By John Lauritsen

MINNEAPOLIS (WCCO) — New York has been the epicenter for COVID-19 in the United States, and some Minnesota nurses have done their best to try and help patients there.

Dan Gustafson is a travel nurse from Hastings. He’s currently working in a Brooklyn Hospital where COVID-19 is widespread.

“Quite honestly, it’s an unimaginable hell from many aspects,” Gustafson said.

When talking about the working conditions for he and his fellow nurses, Gustafson isn’t holding back.

“There’s definitely PTSD for any of us who’ve been on the front lines. There are still some units and floors that are like walking down a living morgue,” Gustafson said.

At the Brooklyn hospital where he’s working, Gustafson said he’s seen more people die from COVID-19 in the past five weeks, than he’d seen in his previous 10 years as a nurse. He’s getting about four hours of sleep a night. At one point, Gustafson said a nurse was in charge of 31 patients. Staffing has been an issue, and so has personal protective equipment.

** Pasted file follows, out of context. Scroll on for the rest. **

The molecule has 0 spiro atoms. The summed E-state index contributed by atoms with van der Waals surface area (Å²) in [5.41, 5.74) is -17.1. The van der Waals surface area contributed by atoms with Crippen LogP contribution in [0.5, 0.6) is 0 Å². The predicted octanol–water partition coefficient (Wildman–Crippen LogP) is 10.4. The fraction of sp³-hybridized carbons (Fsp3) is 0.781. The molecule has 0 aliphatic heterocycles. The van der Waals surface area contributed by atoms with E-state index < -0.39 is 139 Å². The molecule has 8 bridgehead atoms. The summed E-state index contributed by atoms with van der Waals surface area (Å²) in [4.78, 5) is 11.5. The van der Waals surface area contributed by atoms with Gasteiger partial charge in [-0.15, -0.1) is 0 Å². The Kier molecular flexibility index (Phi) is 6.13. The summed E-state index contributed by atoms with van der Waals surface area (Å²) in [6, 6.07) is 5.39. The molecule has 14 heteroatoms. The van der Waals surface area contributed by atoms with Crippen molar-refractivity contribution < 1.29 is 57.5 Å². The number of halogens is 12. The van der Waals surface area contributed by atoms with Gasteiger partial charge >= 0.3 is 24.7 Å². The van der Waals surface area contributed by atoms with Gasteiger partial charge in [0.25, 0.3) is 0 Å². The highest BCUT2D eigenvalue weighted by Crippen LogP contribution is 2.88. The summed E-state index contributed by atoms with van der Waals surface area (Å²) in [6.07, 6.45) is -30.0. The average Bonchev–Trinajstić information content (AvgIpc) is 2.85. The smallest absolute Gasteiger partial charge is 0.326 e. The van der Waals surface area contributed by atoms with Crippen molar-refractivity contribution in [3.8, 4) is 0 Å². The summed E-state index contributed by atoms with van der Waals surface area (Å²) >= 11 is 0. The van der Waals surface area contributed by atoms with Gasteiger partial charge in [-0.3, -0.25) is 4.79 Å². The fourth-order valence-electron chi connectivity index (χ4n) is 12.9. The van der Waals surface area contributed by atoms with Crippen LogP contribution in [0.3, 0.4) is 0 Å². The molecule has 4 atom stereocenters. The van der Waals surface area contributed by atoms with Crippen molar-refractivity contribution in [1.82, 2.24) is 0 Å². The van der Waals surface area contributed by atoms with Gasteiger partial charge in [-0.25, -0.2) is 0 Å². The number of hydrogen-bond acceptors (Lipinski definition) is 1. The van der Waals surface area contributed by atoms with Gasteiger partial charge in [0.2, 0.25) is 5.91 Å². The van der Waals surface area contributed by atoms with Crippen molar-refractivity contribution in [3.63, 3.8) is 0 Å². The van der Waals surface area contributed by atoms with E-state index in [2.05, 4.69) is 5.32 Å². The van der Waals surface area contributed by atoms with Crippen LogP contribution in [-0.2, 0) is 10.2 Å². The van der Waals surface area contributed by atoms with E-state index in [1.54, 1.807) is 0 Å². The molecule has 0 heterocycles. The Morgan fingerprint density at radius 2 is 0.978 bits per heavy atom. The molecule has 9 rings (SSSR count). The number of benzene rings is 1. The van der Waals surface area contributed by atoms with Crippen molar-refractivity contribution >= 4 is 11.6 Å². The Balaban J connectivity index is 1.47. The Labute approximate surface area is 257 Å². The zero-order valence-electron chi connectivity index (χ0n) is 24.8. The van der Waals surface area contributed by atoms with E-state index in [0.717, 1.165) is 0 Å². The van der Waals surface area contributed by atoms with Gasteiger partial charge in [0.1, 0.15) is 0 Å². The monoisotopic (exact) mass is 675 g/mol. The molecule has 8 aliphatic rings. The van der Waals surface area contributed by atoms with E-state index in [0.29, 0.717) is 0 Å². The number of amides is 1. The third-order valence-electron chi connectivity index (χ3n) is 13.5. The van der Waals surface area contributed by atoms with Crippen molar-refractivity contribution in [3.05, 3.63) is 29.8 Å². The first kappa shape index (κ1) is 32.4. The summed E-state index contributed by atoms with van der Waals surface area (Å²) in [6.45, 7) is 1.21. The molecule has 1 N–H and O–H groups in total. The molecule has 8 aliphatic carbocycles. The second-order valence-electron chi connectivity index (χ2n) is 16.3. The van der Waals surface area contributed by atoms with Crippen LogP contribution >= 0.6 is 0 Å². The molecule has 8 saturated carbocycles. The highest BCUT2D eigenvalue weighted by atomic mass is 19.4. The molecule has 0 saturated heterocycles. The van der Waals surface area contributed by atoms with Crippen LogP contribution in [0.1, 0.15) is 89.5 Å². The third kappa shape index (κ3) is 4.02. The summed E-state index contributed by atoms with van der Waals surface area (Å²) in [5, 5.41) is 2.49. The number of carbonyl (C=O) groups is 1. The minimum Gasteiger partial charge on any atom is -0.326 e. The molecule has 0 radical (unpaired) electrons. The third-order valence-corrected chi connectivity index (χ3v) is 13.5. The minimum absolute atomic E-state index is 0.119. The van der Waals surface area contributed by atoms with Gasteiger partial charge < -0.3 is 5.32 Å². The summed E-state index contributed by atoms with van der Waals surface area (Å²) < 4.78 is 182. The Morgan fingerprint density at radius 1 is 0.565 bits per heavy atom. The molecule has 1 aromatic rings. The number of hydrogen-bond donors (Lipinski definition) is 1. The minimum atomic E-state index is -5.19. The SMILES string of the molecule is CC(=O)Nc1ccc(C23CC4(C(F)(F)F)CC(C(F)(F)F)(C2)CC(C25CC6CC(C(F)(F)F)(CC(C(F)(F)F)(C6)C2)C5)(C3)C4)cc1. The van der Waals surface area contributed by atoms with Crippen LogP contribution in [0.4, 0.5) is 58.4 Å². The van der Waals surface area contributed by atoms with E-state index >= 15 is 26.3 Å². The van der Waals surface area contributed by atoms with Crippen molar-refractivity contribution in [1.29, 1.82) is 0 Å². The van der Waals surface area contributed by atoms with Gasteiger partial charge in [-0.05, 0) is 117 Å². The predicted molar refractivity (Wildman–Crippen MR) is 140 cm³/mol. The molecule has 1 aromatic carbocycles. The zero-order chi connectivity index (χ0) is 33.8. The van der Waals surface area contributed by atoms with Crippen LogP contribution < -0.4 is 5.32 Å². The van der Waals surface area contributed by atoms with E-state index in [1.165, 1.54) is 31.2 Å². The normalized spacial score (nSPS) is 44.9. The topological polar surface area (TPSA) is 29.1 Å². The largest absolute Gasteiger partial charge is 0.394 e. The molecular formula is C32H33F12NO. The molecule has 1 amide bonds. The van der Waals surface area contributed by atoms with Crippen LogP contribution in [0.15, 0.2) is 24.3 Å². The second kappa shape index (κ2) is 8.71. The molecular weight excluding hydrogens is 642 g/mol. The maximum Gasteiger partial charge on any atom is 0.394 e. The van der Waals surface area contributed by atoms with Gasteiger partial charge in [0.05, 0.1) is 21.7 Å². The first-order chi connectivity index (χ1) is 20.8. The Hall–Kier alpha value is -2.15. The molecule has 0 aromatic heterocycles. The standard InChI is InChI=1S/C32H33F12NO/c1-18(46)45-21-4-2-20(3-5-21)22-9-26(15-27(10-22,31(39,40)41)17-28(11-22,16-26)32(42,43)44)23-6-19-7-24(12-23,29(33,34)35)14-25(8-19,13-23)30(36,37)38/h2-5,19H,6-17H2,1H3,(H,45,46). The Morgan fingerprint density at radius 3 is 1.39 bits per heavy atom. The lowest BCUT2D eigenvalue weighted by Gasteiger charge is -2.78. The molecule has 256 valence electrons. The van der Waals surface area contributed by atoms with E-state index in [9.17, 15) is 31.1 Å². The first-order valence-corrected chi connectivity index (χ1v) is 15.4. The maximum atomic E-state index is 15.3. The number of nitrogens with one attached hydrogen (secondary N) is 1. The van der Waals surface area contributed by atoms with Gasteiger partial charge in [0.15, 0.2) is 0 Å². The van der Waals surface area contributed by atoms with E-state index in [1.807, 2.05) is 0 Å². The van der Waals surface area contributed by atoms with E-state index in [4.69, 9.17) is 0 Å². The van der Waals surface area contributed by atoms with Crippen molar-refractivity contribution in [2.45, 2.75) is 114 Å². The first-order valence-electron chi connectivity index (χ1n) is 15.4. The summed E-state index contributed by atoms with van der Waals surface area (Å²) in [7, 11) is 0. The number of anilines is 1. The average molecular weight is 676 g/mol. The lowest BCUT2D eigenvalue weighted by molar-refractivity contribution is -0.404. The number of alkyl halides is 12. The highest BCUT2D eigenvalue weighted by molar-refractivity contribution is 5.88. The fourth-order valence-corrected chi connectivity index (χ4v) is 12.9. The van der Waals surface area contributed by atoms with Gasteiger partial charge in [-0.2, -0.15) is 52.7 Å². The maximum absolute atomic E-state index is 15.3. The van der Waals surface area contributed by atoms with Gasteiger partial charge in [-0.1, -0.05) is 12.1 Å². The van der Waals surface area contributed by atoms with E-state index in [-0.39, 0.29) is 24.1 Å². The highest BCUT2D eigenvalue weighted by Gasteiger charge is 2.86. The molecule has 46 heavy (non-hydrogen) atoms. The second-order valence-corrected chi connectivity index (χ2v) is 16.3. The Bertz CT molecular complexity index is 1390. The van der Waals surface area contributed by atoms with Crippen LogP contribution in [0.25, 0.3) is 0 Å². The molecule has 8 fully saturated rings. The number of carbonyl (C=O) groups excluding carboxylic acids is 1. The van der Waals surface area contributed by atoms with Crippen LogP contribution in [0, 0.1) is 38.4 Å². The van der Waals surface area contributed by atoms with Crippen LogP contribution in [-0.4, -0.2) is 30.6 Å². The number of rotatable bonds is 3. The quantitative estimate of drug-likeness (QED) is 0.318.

“We can prevent more, I believe, if better standards and procedures had been followed, worldwide infectious disease protocols that have been around for decades. But we seemed to throw it all out the window for some reason,” Gustafson said.

His sister in Minnesota and a family friend set up a GoFundMe page to get health care workers more PPE. In the meantime he’s watching New York rally around its doctors and nurses.

Gustafson does see better days ahead. And he wants people across the country to know that one of the best ways they can help, is by staying healthy themselves.

“We are really trying to give it our all, but it’s just not enough sometimes,” Gustafson said. “You’ve got to do things mom told you to do as a kid. Get good rest. Eat good food. Get exercise. Try and eliminate stress in your life.”

Gustafson said the good news is that staffing has gotten better at his hospital and the death rate is starting to drop. He’s really hoping people put aside politics and learn from what our country has gone through with COVID-19.

John Lauritsen